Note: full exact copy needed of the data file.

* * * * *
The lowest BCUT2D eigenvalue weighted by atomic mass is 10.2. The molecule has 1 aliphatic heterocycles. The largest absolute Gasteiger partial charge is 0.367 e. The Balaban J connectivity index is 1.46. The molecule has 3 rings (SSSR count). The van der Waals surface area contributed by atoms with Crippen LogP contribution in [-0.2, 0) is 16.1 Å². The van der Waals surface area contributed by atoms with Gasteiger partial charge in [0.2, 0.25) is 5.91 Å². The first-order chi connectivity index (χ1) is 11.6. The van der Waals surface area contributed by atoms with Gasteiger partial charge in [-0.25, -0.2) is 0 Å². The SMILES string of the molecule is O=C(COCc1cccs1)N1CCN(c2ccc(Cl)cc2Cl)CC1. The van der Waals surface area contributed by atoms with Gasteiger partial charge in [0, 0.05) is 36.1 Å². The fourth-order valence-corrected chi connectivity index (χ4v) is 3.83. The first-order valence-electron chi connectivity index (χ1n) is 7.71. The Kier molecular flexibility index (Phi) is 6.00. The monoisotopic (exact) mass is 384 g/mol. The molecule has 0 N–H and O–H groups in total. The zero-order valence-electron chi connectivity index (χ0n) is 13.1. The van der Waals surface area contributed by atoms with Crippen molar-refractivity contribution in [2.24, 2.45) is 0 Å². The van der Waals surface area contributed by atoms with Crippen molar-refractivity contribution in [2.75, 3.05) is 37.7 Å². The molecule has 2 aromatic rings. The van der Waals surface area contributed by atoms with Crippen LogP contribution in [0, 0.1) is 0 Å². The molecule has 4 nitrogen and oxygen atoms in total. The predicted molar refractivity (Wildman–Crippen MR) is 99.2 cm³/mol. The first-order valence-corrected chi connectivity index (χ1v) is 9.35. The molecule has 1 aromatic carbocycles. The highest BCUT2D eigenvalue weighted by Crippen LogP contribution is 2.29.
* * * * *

The lowest BCUT2D eigenvalue weighted by atomic mass is 10.2. The molecule has 1 aliphatic heterocycles. The largest absolute Gasteiger partial charge is 0.367 e. The Balaban J connectivity index is 1.46. The molecule has 3 rings (SSSR count). The van der Waals surface area contributed by atoms with Crippen LogP contribution in [-0.2, 0) is 16.1 Å². The van der Waals surface area contributed by atoms with Gasteiger partial charge in [0.2, 0.25) is 5.91 Å². The first-order chi connectivity index (χ1) is 11.6. The van der Waals surface area contributed by atoms with Gasteiger partial charge in [-0.25, -0.2) is 0 Å². The SMILES string of the molecule is O=C(COCc1cccs1)N1CCN(c2ccc(Cl)cc2Cl)CC1. The van der Waals surface area contributed by atoms with Gasteiger partial charge in [0, 0.05) is 36.1 Å². The fourth-order valence-corrected chi connectivity index (χ4v) is 3.83. The first-order valence-electron chi connectivity index (χ1n) is 7.71. The Kier molecular flexibility index (Phi) is 6.00. The monoisotopic (exact) mass is 384 g/mol. The molecule has 0 N–H and O–H groups in total. The zero-order valence-electron chi connectivity index (χ0n) is 13.1. The van der Waals surface area contributed by atoms with Crippen molar-refractivity contribution in [2.24, 2.45) is 0 Å². The van der Waals surface area contributed by atoms with Crippen molar-refractivity contribution in [2.75, 3.05) is 37.7 Å². The molecule has 2 aromatic rings. The van der Waals surface area contributed by atoms with Crippen LogP contribution in [0, 0.1) is 0 Å². The molecule has 4 nitrogen and oxygen atoms in total. The predicted molar refractivity (Wildman–Crippen MR) is 99.2 cm³/mol. The first-order valence-corrected chi connectivity index (χ1v) is 9.35. The molecule has 1 aromatic carbocycles. The highest BCUT2D eigenvalue weighted by Crippen LogP contribution is 2.29.